Such secure, integrated home monitoring systems will provide consumers (patients) with a much higher quality of feedback and thus insight into their health conditions. Supplemented by inputs from multi-enterprise specialist equipment and databases such as those supporting clinical metabolic analysers, digital retinopathy cameras and body scanners, sophisticated trend analysis from a variety of demographic and clinical data sources will be undertaken for an exemplar disease parameter model (DPM) for diabetes using internationally-harmonized clinical standards. The creation of a quantitative individualized risk analysis application (QUIRA) enables prioritization of need in focused clinical areas, scaleable to national service levels. 
Link to project website

SWAN: System for Wearable Audio Navigation
SWAN is a project of the Psychology Department\'s Sonification Lab at Georgia Institute of Technology, overseen by Professor Bruce Walker, in partnership with Professor Frank Dellaert of the College of Computing. We have additional collaboration from the GT Biomedical Information Technology Center, and the Atlanta VA.
SWAN Architecture
The core system is a small computer--either a lightweight laptop or an even smaller handheld device--with a variety of location and orientation tracking technologies including, among others, GPS, inertial sensors, pedometer, RFID tags, RF sensors, compass, and others. Sophisticated sensor fusion is used to determine the best estimate of the user\'s location and which way she is facing. See the SWAN architecture figure
<PDF> <PNG image> for more details of the components. You can also find out more about the bone conduction headphones, or "bonephones" we use to present the audio interface/sounds to the user, on our Bonephones Research page.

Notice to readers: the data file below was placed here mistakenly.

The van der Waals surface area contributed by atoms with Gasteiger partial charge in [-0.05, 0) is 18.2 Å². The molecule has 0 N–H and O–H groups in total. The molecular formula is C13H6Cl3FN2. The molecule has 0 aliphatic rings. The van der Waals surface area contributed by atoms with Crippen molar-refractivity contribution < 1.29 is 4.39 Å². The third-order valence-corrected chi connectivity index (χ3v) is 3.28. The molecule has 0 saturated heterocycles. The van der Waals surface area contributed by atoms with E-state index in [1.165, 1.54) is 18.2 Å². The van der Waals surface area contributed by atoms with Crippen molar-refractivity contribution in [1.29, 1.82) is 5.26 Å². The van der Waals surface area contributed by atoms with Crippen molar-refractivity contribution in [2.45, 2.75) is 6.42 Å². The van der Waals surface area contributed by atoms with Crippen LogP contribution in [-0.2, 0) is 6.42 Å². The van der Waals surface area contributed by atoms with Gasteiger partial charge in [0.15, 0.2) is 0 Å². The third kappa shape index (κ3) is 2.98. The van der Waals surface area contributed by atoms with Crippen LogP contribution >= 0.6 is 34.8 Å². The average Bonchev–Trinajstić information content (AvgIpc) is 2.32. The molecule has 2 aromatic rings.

SESAME Project
The SESAME consortium is a multidisciplinary group formed to investigate the use of wireless sensor-based systems with offline and real-time processing and feedback in enhancing the performance of elite athletes and young athletes who have been identified as having world class potential.
The overall goals of the project lie in enhancing performance, improving coach education, and advancing sports science using a range of both hardware and software technologies to achieve this. In so doing, we will build on the extensive experience that exists both within and outside the consortium in the application of sensor systems to human and animal monitoring, and we will seek to advance that knowledge both in terms of outcomes that are specific to sports and in terms of computer science fundamentals.


Advanced Soldier Sensor Information System and Technology (ASSIST)

ASSIST program will demonstrate an integrated information system that will allow ground soldiers to collect, disseminate, and visualize key information in the battlefield. Novel approaches in the following area are stressed:
  • Light-weight, wearable multi-sensor collection device.
  • Distributed data server/dissemination architecture suited for tactical networks (e.g. low bandwidth usage, tolerance of outages).
  • Indexing by location, time, soldier activities, keywords.
  • Highly intuitive user interface design and visualization interface.  


PalCom embraces ubiquitous computing – that is computing available in the environment and a multitude of everyday devices, connected, and partially automated – to be used for work and play. PalCom’s researchers develop prototypes of future palpable ubiquitous devices and services in collaboration with a number of users in different domains: healthcare, landscape architecture, emergency response. These prototypes run on (and inform the design of) a software architecture that seeks to increase interoperability and support for making computing palpable.